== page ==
Staying Frosty with a DIY Air Conditioner Installation

Air-conditioning is a mandatory fixture in the vast majority of American homes. When it comes to air-conditioning purchasing and installation, most homeowners choose to leave it to the professionals such as an ac repair company rather than spend considerable time and effort to do it themselves. Nevertheless, many homeowners see it as opportunity to get the job done on their own.

It’s not every day that homeowners set out to install their own air conditioning systems. Depending on the type of system installed, the process can be lengthy and costly. If you’re comfortable with taking on mechanical home projects and you have the proper tools, you can accomplish the purchasing and installation yourself. But if you don’t have the skills and tools to DIY, the Southwest Heating & Cooling | Trusted AC Installation service can come to help you.

Choosing Your System

There are several types of permanent air-conditioning systems you can choose from:

  • Window unit: It’s the easiest and least expensive type to purchase and install. However, multiple units are usually required to comfortably cool an entire home.
  • Through-the-wall units: As the name implies, these systems are installed in a wall. These units do not take up precious window space, but they do require more intensive installation.
  • Central air conditioner: These units are common in most residential homes and they’re capable of cooling the entire home. However, these units are also the most expensive to purchase and take some time to install.
  • Ductless mini-split: These units are similar to central air conditioners, but without the ductwork to deliver conditioned air throughout the home. Multiple indoor units can be installed to create separate cooling zones in each room.

What You’ll Need

The tools you need to carry out a DIY installation usually depend on the type of air-conditioning system that’s being installed. However, the most common tools you need include:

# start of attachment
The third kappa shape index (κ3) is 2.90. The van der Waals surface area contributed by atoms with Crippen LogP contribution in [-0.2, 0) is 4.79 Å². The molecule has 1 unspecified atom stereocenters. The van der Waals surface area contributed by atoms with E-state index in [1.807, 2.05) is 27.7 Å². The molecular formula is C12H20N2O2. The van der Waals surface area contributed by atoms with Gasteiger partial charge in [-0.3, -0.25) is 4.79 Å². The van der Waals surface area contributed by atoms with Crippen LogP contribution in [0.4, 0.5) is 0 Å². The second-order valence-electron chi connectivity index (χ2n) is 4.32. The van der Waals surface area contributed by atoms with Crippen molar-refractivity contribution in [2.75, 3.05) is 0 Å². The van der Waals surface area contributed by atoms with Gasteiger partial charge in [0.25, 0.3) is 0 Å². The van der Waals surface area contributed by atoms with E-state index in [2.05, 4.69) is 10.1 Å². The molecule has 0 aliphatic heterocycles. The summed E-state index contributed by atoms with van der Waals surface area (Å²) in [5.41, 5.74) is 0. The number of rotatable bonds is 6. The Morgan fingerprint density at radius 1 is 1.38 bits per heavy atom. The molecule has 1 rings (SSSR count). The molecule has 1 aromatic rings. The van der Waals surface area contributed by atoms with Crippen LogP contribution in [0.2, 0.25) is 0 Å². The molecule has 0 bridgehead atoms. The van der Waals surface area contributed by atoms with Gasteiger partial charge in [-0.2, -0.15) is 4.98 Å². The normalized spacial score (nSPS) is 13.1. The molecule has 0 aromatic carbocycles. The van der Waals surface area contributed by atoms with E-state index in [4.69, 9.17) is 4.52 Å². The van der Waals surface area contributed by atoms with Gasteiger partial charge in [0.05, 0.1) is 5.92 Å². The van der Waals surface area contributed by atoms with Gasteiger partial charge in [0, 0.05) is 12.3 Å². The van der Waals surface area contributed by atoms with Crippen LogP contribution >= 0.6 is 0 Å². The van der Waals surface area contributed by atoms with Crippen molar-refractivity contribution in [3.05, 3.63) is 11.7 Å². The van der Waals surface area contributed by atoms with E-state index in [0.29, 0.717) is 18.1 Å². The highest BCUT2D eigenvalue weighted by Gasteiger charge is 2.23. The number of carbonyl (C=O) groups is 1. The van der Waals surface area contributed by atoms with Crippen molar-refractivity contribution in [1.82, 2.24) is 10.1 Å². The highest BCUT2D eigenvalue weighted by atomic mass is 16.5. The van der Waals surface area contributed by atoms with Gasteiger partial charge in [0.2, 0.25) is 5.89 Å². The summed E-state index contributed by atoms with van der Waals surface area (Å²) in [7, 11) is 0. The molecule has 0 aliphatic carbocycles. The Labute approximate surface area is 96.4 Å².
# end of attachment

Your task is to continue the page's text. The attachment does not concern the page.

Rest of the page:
• Wire cutters
  • Hammer
  • Screwdriver
  • Wrench
  • L-square
  • Measuring tape
  • Drill and drill bits
  • Hole saws
  • Hex nut drivers
  • Sheet metal shears and benders

You also need the requisite mechanical and electrical equipment needed to install your air conditioning system.

The actual air conditioning installation process varies depending on the system type, so it is important to carefully follow instructions and, if necessary, seek the advice of a contractor. Window units are the easiest units to install, as they simply fit within the window opening in most cases. A central air-conditioning system, on the other hand, requires extensive indoor and outdoor set-up. The requisite ductwork may also be needed if it’s not in place already.

You also need to consult with your local municipality to obtain a building permit prior to installation. Most municipalities require you to obtain a building permit if you’re installing a new system, plus you may also need additional permits for the electrical and mechanical components of the job. In most cases, you can file a building permit yourself as long as the work is limited to your property.

Although you’ll be able to handle most of the installation process itself, you’ll still need an air conditioning services company to finish up the work. This usually includes inspection of the installation work, soldering copper refrigerant line connections, finishing all of the required electrical connections and charging the air-conditioning unit with refrigerant.

How Long Will It Take?

That all depends on the type of system you choose and the amount of work that’s needed for the installation.

How Much Does It Cost?

The overall cost of purchasing and installing an air conditioning system depends on a wide variety of factors. These include the cost of the air-conditioning system itself, the time and materials needed to have it installed and the condition and configuration of the building where it’s installed.

Assistance from a contractor will also push up the overall costs of installation, depending on the extent of the work that’s left. There’s also the cost of professionally evacuating refrigerant from the old air-conditioning unit before it’s removed and disposed of.

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